Freddie Gray case legal analysis: jury selection could get complicated

First question in Officer William Porter trial: Can an impartial jury be found?

Judge Barry Williams told those assembled in the courtroom for the first trial of a police officer charged in Freddie Gray's death that he recently allowed another Circuit Court judge to be seated on a jury.

His point: Don't assume anything about who is qualified to be a juror.

Jury selection in the high-profile case began Monday when 75 residents were interviewed en masse and then in private outside the courtroom. Not much was made clear about the final makeup of the jury; the process could take days.

Legal experts said the process is complicated and that certain answers to questions wouldn't necessarily disqualify jurors, much less automatically exclude them. All of them, for example, said they had at least some familiarity with the events surrounding Gray's death.

While the process appeared to be a slow slog, experts said it is a critical first courtroom battle. Defense attorneys have sought to move the trial out of Baltimore, arguing it would be impossible to seat an impartial jury. Williams has denied that request, saying the jurors are screened for bias during the selection process.

Depending on what happens in the coming days, defense attorneys could renew their request to move the trial or raise the issue on appeal if the officer is convicted.

Officer William G. Porter is standing trial on charges of manslaughter, second-degree assault, misconduct in office and reckless endangerment in the death of 25-year-old Gray, who died a week after suffering a severe spinal injury in the back of a police van after being arrested in April. Five other officers also have been charged, with trials scheduled over the coming year.

Porter has pleaded not guilty.

The defense may seek to show that the jury pool is hopelessly biased. If that's not possible, the attorneys will prompt jurors to express hesitations about their impartiality for the appellate record, said local defense attorney and former prosecutor Warren Alperstein, who watched the proceedings on Monday. He is not involved in the case.

"It's on. ... It's absolutely on," Alperstein said. "The defense is going to want to make a record of every possible issue."

The prosecution, in some ways, has the opposite challenge, said attorney Steven H. Levin, a former federal prosecutor who is now a defense attorney. He said prosecutors simply seek to establish that a juror can be unbiased; any additional information could create an avenue for the defense to raise a challenge.

"As a prosecutor, you're trying to just find a juror who will say he or she can be fair and impartial," Levin said.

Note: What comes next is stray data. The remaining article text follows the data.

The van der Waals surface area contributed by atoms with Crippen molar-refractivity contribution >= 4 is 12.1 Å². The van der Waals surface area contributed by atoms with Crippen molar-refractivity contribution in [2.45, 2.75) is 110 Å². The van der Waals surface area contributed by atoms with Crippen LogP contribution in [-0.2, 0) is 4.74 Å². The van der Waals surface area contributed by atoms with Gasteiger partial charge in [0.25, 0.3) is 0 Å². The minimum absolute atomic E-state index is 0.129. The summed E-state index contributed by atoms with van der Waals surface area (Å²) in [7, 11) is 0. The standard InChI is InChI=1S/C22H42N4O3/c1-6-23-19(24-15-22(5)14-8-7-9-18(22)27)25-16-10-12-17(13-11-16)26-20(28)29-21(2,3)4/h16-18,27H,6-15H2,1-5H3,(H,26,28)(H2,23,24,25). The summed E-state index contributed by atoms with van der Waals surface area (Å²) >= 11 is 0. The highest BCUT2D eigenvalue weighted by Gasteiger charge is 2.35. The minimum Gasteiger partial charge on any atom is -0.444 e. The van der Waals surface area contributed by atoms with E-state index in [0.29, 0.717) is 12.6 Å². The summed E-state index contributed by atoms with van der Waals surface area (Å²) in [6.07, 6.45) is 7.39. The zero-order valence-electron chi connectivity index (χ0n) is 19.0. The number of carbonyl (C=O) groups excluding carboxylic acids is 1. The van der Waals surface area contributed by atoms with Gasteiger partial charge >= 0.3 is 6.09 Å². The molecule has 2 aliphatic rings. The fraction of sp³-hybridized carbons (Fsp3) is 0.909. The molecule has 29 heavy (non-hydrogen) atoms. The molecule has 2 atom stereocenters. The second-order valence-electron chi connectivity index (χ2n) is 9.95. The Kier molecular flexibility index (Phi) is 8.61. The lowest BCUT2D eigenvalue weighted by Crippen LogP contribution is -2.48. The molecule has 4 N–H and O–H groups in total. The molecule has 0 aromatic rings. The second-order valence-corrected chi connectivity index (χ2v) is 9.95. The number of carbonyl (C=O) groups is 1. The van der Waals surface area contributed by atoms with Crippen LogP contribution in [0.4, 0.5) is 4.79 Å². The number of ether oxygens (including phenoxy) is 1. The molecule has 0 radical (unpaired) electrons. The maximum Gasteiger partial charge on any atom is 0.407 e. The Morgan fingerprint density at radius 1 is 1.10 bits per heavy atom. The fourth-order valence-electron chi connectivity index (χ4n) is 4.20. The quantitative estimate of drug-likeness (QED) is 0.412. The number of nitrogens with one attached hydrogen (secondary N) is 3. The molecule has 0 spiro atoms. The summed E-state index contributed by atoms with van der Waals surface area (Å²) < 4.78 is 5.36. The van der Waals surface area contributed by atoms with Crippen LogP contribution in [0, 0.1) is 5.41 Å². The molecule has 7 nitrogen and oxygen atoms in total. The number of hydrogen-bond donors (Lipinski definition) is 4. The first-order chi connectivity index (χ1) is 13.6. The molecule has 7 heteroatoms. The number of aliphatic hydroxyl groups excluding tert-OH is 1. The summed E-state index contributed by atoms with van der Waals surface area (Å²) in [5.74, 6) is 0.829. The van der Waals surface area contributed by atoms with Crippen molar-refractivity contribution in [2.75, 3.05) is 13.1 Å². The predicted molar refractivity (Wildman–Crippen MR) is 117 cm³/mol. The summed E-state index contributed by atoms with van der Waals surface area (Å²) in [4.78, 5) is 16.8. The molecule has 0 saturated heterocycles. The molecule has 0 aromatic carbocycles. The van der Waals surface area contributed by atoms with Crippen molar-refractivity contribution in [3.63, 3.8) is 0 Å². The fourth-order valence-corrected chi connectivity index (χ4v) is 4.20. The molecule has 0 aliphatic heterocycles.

He said the prosecution's job may be easier in this case, noting a recent Baltimore Sun/University of Baltimore poll that showed 63 percent of Baltimore voters support the way Baltimore State's Attorney Marilyn J. Mosby has handled it. (Only 38 percent of voters statewide do.)

The jury selection process plays out over several stages.

On Monday morning, the judge asked the first panel of 75 people questions to establish the basics of what they know about Gray's death and the rioting that shook the city afterward. He also asked about their previous interactions and relationships with law enforcement.

Williams and the lawyers for both sides then took some of the jurors outside the courtroom for more questioning Monday afternoon.

The answers to the first set of questions from the judge aren't likely to disqualify a potential juror, University of Maryland law professor Douglas Colbert said. Jurors could be disqualified after additional questioning.

For instance, if a prospective juror said he or she had been the victim of a crime, Colbert said the judge would want to understand more about the crime and any interaction with the police.

"There will be follow-up questions, both for details and to learn whether any prior experience would impair your ability to be fair and impartial," said Colbert, who has been following the case and was in court Monday.

The in-depth questioning of individual jurors and any arguments between the lawyers will likely take place out of public view, to protect the anonymity that Williams has granted the jury and to allow the lawyers to candidly raise objections.

Once information on potential jurors has been gathered, the attorneys can raise challenges to anyone they think won't be able to hear the evidence and come to a fair decision.

Maryland judges have wide latitude in deciding how to rule, experts said.

The lawyers then have one final chance to remove people from the jury: their peremptory challenges. In Porter's case, Williams has ruled that each side will have a limited number of challenges, or strikes, which can be used to eliminate someone for almost any reason.

Arnold M. Weiner, who represented former Baltimore Mayor Sheila Dixon in her 2009 embezzlement trial, said that because defense attorneys can only eliminate potential jurors — rather than choose the ones they would prefer to be seated — they have to make sure the most biased are kept off the panel. That's especially true in high-profile cases, he said.

"You're trying to isolate the most objectionable," he said.

While Williams declined to move the trial before interviewing potential jurors in the city, he did leave open the possibility of taking the case to another jurisdiction if an impartial panel cannot be seated.

Colbert said he is optimistic a city jury can be found. Handling the case in Baltimore will give the eventual verdict greater legitimacy, he said — especially if the jury reflects the racial make-up of the city.

"One way to ensure that a community accepts a jury's verdict is for the jury to reflect the entire community's diversity," he said.

iduncan@baltsun.com

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